The salted caramel butter bars were a big hit when I posted a picture of the finished product on FB. What I like about them, besides the fabulous flavor, is that they are relatively easy to make. My husband gave them two thumbs up which is a real vote of confidence for a new holiday cookie and although the iced cinnamon chip cookies topped my list of the new recipes (that recipe to be posted in the near future) these certainly will wind up a keeper. So here is my rating and lessons learned making this recipe.

Rating: A – hard to top a cookie that not only looks bone chilling delicious but is easy to make and tastes as good as it looks!

Lesson Learned 1: The recipe calls for one bag of caramel candies or 50 individual pieces. The bag I bought was 11 ounces and had 40 pieces in it. I bought two bags. In my estimation you need the 50 pieces to have enough caramel filling to spread so buy either a 14 ounce bag or two 11 ounce bags.

Lesson Learned 2: The most labor intensive part of this recipe is unwrapping the individually wrapped pieces of caramel. It took me about 7 minutes just to do that. If you can buy a slab of caramel that would definitely be easier, just make sure you have a sufficient amount to spread over a 9×13 pan.

Lesson Learned 3: The ingredients to make the crust call for a whole pound of butter. Although I used that, I am wondering if that couldn’t be cut down just a little bit. When I cut the bars the bottoms appeared to be a little greasy. Next time I make these I may experiment with using a little less butter. But beware, you have to be careful when experimenting with cookie recipes as the amounts need to be more exact than they do when you are just cooking something.

Lesson Learned 4: This recipe makes a lot of dough. The instructions call for using 1/3 of the dough for the base. I used more than that and still had a lot of dough to dot the top with a lot left over. Next time I make this I may reduce the portions by twenty-five percent. That still should provide plenty of dough for the crust and the top.

Lesson Learned 5: I had to make these a little earlier in the month and put refrigerate them to keep them fresh. If you do that, pull them out of the refrigerator and let them get to room temperature before serving. They are very hard when taken immediately from the fridge and you don’t want anyone cracking a tooth on them.

Lesson Learned 6: I made this recipe without the sea salt but next time I am going to try it with the salt. Either way the bars were still delicious.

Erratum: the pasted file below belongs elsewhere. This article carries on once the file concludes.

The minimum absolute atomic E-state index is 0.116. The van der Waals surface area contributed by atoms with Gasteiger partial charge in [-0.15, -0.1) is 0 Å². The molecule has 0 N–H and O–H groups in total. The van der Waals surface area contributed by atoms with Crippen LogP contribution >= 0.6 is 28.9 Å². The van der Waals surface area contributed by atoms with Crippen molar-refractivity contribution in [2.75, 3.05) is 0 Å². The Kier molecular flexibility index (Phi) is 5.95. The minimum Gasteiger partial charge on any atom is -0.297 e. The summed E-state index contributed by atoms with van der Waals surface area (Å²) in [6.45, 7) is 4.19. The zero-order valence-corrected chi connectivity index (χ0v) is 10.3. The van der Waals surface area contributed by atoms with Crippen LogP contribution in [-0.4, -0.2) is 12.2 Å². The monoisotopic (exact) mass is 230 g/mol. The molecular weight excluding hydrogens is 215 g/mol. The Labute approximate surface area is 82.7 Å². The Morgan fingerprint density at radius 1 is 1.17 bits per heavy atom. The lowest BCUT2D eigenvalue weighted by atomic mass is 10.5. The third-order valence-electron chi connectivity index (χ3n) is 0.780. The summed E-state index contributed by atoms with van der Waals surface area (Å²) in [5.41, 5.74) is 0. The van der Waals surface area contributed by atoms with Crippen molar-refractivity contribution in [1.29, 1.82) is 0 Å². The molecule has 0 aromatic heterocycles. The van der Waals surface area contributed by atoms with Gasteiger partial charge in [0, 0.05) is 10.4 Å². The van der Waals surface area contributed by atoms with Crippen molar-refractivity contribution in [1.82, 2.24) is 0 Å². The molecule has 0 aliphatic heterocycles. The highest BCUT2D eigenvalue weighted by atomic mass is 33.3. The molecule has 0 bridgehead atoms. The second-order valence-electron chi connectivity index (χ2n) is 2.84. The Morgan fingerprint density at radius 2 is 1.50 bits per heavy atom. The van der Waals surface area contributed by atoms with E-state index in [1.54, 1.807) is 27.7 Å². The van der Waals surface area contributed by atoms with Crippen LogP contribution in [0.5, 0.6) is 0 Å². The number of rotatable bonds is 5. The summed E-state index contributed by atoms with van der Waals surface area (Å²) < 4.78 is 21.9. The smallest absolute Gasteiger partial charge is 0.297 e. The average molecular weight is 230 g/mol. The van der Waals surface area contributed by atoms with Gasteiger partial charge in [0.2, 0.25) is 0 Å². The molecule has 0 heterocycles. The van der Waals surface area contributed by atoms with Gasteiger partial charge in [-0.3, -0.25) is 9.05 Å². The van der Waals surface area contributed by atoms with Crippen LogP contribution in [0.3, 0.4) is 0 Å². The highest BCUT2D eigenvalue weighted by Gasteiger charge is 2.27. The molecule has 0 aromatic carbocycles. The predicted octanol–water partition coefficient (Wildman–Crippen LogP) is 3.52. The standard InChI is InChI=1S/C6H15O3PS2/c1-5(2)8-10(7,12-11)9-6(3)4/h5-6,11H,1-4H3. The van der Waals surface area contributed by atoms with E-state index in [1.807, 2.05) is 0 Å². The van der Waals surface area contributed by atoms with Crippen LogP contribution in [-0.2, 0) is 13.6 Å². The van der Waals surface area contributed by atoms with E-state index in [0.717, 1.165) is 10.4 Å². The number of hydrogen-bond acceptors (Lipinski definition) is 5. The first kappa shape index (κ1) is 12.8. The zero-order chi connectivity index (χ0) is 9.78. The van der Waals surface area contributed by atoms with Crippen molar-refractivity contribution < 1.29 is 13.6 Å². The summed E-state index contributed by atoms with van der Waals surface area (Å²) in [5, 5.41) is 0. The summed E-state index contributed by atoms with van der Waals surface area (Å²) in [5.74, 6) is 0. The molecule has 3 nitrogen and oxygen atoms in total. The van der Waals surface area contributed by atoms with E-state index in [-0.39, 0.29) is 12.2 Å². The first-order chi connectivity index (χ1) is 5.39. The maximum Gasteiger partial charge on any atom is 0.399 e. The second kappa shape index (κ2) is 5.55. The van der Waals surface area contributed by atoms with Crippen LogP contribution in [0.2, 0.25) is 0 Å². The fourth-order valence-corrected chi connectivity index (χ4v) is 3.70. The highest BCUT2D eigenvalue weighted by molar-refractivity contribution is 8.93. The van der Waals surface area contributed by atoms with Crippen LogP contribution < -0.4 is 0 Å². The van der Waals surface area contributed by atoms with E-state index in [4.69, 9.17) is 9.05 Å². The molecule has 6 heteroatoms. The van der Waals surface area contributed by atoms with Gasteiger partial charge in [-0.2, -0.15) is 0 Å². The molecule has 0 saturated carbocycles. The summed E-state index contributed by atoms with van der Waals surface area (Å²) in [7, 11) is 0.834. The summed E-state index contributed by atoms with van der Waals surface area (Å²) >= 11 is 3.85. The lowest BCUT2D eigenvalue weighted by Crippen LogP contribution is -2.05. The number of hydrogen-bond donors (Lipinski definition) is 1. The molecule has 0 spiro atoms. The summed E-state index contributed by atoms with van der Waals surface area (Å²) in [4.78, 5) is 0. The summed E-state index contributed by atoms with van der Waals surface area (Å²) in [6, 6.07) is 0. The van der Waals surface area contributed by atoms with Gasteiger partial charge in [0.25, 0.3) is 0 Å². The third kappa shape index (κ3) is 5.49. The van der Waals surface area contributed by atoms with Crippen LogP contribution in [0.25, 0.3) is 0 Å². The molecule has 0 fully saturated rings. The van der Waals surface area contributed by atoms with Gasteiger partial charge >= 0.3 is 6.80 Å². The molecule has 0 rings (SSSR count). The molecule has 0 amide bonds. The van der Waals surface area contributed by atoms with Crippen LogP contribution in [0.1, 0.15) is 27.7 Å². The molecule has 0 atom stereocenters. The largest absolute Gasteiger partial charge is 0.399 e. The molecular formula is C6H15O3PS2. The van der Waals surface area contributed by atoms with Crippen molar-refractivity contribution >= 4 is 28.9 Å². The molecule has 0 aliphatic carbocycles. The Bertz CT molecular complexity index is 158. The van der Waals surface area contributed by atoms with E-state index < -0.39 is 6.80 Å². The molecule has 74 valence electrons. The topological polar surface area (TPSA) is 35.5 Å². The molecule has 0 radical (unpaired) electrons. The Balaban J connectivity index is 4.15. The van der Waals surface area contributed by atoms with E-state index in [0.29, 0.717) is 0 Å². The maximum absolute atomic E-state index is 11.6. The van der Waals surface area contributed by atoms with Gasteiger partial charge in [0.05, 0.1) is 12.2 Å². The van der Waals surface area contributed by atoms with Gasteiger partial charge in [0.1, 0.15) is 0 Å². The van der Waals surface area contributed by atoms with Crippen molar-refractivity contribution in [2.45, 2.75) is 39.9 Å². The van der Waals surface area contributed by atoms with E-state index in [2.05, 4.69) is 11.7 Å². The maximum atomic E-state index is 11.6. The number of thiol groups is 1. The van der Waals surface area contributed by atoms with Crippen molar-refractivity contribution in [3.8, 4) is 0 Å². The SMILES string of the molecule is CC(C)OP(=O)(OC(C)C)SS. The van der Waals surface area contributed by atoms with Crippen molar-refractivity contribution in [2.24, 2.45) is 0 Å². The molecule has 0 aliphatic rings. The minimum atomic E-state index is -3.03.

I cannot take credit for this recipe. I found it posted on Facebook and discovered it comes from the website http://www.cleverhousewife.com. I will still post the recipe here so you don’t have to link to the site but I want to give credit where credit is due. Enjoy this recipe. I am sure it will become a holiday staple for you as well!

Salted Caramel Butter Bars

Salted Caramel Butter Bars

Salted Caramel Butter Bars

  • Servings: 2 dozen
  • Difficulty: Easy
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INGREDIENTS:

Crust:

1 lb. salted butter at room temperature

1 cup sugar

1 1/2 cups powdered sugar

2 TBS. vanilla

4 cups flour

Filling:

1 bag caramel candies (you will need a 14 ounce bag) or about 50 pieces

1/4 cup milk or cream

1/2 tsp. vanilla

1 TBS. sea salt (optional)

DIRECTIONS:

Preheat the oven to 325 and grease a 9×13 pan (or use cooking spray).

In a large bowl combine the butter and sugars and beat until creamy. Add the vanilla and beat until combined. Add the flour and mix until a smooth dough forms.

Press one third of the dough evenly into the pan. Wrap the remaining dough in plastic wrap and refrigerate. Bake the crust approximately 20 minutes or until firm and the edges are lightly browned. Transfer the dish to a wire rack and cool for 15 minutes.

While the crust is baking make the caramel filling. Place the unwrapped caramels and cream in a microwave safe bowl and cook on high for 1 minutes. Stir and continue to cook for 30 second intervals until the mixture is combined and smooth. Once the caramel is melted add the vanilla and stir until combined. Pour and smooth the caramel filling over the somewhat cooled crust. If you are going to use sea salt, now is the time to add it on top of the caramel. Take the remaining chilled dough and crumble it over the entire top.

Return the pan to the oven and bake until the filling is bubbly and the crumbled topping is firm and lightly golden, about 25 – 30 minutes.  Let cool before cutting into squares.

Raspberry Walnut Bars…

I made three holiday cookies recipes yesterday and posted pictures of the final results on Facebook. Without a doubt two of the three were big hits with my friends. (The third, chocolate chip cookies, are such a traditional favorite that they did not get much attention). The biggest hit as determined by the number of recipe requests I received were the Raspberry Walnut Bars followed by the Triple Chocolate Brownie Cookies. The latter will be the subject of an ensuing blog, but today we’re focusing on the media favorite.

Raspberry Walnut Bars